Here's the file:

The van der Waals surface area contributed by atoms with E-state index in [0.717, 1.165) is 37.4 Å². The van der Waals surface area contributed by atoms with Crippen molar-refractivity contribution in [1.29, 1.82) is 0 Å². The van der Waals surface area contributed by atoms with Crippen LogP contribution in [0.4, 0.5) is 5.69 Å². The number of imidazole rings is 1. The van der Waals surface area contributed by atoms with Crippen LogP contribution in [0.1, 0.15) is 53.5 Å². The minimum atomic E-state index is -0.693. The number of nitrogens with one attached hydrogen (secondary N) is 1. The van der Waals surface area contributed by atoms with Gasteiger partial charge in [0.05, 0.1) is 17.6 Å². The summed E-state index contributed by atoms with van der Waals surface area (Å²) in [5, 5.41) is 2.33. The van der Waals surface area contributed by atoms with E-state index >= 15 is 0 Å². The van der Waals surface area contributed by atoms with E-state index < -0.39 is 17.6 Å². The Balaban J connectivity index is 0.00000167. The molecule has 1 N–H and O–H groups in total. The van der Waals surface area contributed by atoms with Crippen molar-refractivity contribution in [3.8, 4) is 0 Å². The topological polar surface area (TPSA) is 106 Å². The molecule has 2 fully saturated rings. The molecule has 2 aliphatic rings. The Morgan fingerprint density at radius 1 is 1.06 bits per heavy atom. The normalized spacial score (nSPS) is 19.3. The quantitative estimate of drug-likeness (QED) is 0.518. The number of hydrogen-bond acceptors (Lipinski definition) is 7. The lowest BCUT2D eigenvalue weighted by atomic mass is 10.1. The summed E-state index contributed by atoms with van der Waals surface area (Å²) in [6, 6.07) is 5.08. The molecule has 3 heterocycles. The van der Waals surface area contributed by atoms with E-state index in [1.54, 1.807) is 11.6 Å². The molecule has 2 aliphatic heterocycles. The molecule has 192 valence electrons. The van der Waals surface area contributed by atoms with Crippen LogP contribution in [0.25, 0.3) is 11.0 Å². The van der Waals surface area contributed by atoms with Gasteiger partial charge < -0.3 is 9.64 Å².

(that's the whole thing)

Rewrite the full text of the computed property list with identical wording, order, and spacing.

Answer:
The van der Waals surface area contributed by atoms with E-state index in [0.717, 1.165) is 37.4 Å². The van der Waals surface area contributed by atoms with Crippen molar-refractivity contribution in [1.29, 1.82) is 0 Å². The van der Waals surface area contributed by atoms with Crippen LogP contribution in [0.4, 0.5) is 5.69 Å². The number of imidazole rings is 1. The van der Waals surface area contributed by atoms with Crippen LogP contribution in [0.1, 0.15) is 53.5 Å². The minimum atomic E-state index is -0.693. The number of nitrogens with one attached hydrogen (secondary N) is 1. The van der Waals surface area contributed by atoms with Gasteiger partial charge in [0.05, 0.1) is 17.6 Å². The summed E-state index contributed by atoms with van der Waals surface area (Å²) in [5, 5.41) is 2.33. The van der Waals surface area contributed by atoms with E-state index >= 15 is 0 Å². The van der Waals surface area contributed by atoms with E-state index < -0.39 is 17.6 Å². The Balaban J connectivity index is 0.00000167. The molecule has 1 N–H and O–H groups in total. The van der Waals surface area contributed by atoms with Crippen molar-refractivity contribution in [3.8, 4) is 0 Å². The topological polar surface area (TPSA) is 106 Å². The molecule has 2 fully saturated rings. The molecule has 2 aliphatic rings. The Morgan fingerprint density at radius 1 is 1.06 bits per heavy atom. The normalized spacial score (nSPS) is 19.3. The quantitative estimate of drug-likeness (QED) is 0.518. The number of hydrogen-bond acceptors (Lipinski definition) is 7. The lowest BCUT2D eigenvalue weighted by atomic mass is 10.1. The summed E-state index contributed by atoms with van der Waals surface area (Å²) in [6, 6.07) is 5.08. The molecule has 3 heterocycles. The van der Waals surface area contributed by atoms with E-state index in [1.54, 1.807) is 11.6 Å². The molecule has 2 aliphatic heterocycles. The molecule has 192 valence electrons. The van der Waals surface area contributed by atoms with Crippen LogP contribution in [0.25, 0.3) is 11.0 Å². The van der Waals surface area contributed by atoms with Gasteiger partial charge < -0.3 is 9.64 Å².